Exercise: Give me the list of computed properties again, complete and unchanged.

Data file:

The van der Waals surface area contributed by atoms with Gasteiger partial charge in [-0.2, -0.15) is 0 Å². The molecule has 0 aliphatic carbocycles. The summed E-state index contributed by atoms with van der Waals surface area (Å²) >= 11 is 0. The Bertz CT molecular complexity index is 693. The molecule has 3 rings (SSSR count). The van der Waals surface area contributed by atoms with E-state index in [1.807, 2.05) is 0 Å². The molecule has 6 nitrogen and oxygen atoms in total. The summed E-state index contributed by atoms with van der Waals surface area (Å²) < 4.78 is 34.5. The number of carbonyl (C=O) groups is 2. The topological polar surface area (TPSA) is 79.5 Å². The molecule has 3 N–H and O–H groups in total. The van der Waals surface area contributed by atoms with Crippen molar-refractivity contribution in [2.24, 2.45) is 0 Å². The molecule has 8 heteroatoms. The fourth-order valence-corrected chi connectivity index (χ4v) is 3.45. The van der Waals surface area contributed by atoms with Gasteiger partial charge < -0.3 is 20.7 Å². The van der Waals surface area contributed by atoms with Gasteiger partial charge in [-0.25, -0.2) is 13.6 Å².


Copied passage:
The van der Waals surface area contributed by atoms with Gasteiger partial charge in [-0.2, -0.15) is 0 Å². The molecule has 0 aliphatic carbocycles. The summed E-state index contributed by atoms with van der Waals surface area (Å²) >= 11 is 0. The Bertz CT molecular complexity index is 693. The molecule has 3 rings (SSSR count). The van der Waals surface area contributed by atoms with E-state index in [1.807, 2.05) is 0 Å². The molecule has 6 nitrogen and oxygen atoms in total. The summed E-state index contributed by atoms with van der Waals surface area (Å²) < 4.78 is 34.5. The number of carbonyl (C=O) groups is 2. The topological polar surface area (TPSA) is 79.5 Å². The molecule has 3 N–H and O–H groups in total. The van der Waals surface area contributed by atoms with Crippen molar-refractivity contribution in [2.24, 2.45) is 0 Å². The molecule has 8 heteroatoms. The fourth-order valence-corrected chi connectivity index (χ4v) is 3.45. The van der Waals surface area contributed by atoms with Gasteiger partial charge < -0.3 is 20.7 Å². The van der Waals surface area contributed by atoms with Gasteiger partial charge in [-0.25, -0.2) is 13.6 Å².